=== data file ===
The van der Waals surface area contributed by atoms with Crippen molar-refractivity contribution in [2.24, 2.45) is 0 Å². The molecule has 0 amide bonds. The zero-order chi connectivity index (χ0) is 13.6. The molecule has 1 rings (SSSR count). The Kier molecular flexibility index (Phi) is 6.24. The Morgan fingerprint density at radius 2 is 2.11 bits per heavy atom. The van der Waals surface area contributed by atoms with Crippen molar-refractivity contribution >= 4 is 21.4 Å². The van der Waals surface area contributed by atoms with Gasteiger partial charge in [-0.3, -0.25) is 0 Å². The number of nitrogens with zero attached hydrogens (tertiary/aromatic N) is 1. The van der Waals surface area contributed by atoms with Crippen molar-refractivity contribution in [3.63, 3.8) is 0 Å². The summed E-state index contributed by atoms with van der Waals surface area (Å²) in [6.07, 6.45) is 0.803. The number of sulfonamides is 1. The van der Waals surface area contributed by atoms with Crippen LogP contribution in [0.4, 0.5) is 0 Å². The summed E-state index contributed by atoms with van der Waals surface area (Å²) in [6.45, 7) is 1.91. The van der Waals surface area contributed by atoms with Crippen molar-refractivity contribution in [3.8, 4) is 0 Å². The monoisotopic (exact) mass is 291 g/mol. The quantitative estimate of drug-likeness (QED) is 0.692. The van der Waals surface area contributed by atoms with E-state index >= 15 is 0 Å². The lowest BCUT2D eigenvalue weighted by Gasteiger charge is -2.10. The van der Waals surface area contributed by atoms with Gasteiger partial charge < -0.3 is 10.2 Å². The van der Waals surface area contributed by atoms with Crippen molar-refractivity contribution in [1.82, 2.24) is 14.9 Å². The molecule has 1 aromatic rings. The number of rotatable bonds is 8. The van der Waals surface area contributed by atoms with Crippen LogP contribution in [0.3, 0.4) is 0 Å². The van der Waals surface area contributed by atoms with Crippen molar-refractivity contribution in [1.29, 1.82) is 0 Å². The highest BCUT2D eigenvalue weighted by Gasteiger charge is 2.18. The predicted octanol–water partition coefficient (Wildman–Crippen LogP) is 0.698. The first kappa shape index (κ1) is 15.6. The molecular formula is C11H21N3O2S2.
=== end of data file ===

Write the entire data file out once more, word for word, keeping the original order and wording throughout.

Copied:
The van der Waals surface area contributed by atoms with Crippen molar-refractivity contribution in [2.24, 2.45) is 0 Å². The molecule has 0 amide bonds. The zero-order chi connectivity index (χ0) is 13.6. The molecule has 1 rings (SSSR count). The Kier molecular flexibility index (Phi) is 6.24. The Morgan fingerprint density at radius 2 is 2.11 bits per heavy atom. The van der Waals surface area contributed by atoms with Crippen molar-refractivity contribution >= 4 is 21.4 Å². The van der Waals surface area contributed by atoms with Gasteiger partial charge in [-0.3, -0.25) is 0 Å². The number of nitrogens with zero attached hydrogens (tertiary/aromatic N) is 1. The van der Waals surface area contributed by atoms with Crippen molar-refractivity contribution in [3.63, 3.8) is 0 Å². The summed E-state index contributed by atoms with van der Waals surface area (Å²) in [6.07, 6.45) is 0.803. The number of sulfonamides is 1. The van der Waals surface area contributed by atoms with Crippen LogP contribution in [0.4, 0.5) is 0 Å². The summed E-state index contributed by atoms with van der Waals surface area (Å²) in [6.45, 7) is 1.91. The van der Waals surface area contributed by atoms with Crippen molar-refractivity contribution in [3.8, 4) is 0 Å². The monoisotopic (exact) mass is 291 g/mol. The quantitative estimate of drug-likeness (QED) is 0.692. The van der Waals surface area contributed by atoms with E-state index >= 15 is 0 Å². The lowest BCUT2D eigenvalue weighted by Gasteiger charge is -2.10. The van der Waals surface area contributed by atoms with Gasteiger partial charge < -0.3 is 10.2 Å². The van der Waals surface area contributed by atoms with Crippen molar-refractivity contribution in [1.82, 2.24) is 14.9 Å². The molecule has 1 aromatic rings. The number of rotatable bonds is 8. The van der Waals surface area contributed by atoms with Crippen LogP contribution in [0.3, 0.4) is 0 Å². The van der Waals surface area contributed by atoms with Crippen molar-refractivity contribution in [1.29, 1.82) is 0 Å². The highest BCUT2D eigenvalue weighted by Gasteiger charge is 2.18. The predicted octanol–water partition coefficient (Wildman–Crippen LogP) is 0.698. The first kappa shape index (κ1) is 15.6. The molecular formula is C11H21N3O2S2.